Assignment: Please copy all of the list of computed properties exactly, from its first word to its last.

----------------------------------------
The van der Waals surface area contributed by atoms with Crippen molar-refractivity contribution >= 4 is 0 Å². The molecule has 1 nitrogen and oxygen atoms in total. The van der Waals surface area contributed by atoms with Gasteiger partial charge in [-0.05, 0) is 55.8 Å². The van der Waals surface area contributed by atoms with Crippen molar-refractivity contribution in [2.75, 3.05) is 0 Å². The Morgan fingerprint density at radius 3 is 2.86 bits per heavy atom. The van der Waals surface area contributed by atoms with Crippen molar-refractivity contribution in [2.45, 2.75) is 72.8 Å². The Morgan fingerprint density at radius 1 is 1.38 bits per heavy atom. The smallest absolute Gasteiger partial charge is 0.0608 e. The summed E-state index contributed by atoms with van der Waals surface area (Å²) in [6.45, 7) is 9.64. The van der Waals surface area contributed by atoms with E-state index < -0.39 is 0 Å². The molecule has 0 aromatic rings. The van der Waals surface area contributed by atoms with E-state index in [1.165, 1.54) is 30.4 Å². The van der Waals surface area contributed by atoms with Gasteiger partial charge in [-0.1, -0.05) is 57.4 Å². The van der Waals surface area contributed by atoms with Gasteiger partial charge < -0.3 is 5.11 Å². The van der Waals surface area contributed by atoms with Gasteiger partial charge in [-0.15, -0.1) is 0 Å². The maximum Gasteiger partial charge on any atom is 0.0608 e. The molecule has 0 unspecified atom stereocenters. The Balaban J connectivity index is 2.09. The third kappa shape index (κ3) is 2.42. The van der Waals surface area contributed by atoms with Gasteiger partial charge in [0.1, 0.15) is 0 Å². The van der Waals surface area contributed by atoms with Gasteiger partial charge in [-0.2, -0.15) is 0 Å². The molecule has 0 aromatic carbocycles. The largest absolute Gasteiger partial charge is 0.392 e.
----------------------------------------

The van der Waals surface area contributed by atoms with Crippen molar-refractivity contribution >= 4 is 0 Å². The molecule has 1 nitrogen and oxygen atoms in total. The van der Waals surface area contributed by atoms with Gasteiger partial charge in [-0.05, 0) is 55.8 Å². The van der Waals surface area contributed by atoms with Crippen molar-refractivity contribution in [2.75, 3.05) is 0 Å². The Morgan fingerprint density at radius 3 is 2.86 bits per heavy atom. The van der Waals surface area contributed by atoms with Crippen molar-refractivity contribution in [2.45, 2.75) is 72.8 Å². The Morgan fingerprint density at radius 1 is 1.38 bits per heavy atom. The smallest absolute Gasteiger partial charge is 0.0608 e. The summed E-state index contributed by atoms with van der Waals surface area (Å²) in [6.45, 7) is 9.64. The van der Waals surface area contributed by atoms with E-state index < -0.39 is 0 Å². The molecule has 0 aromatic rings. The van der Waals surface area contributed by atoms with E-state index in [1.165, 1.54) is 30.4 Å². The van der Waals surface area contributed by atoms with Gasteiger partial charge in [-0.1, -0.05) is 57.4 Å². The van der Waals surface area contributed by atoms with Gasteiger partial charge < -0.3 is 5.11 Å². The van der Waals surface area contributed by atoms with Gasteiger partial charge in [-0.15, -0.1) is 0 Å². The maximum Gasteiger partial charge on any atom is 0.0608 e. The molecule has 0 unspecified atom stereocenters. The Balaban J connectivity index is 2.09. The third kappa shape index (κ3) is 2.42. The van der Waals surface area contributed by atoms with Gasteiger partial charge in [0.1, 0.15) is 0 Å². The van der Waals surface area contributed by atoms with Gasteiger partial charge in [-0.2, -0.15) is 0 Å². The molecule has 0 aromatic carbocycles. The largest absolute Gasteiger partial charge is 0.392 e.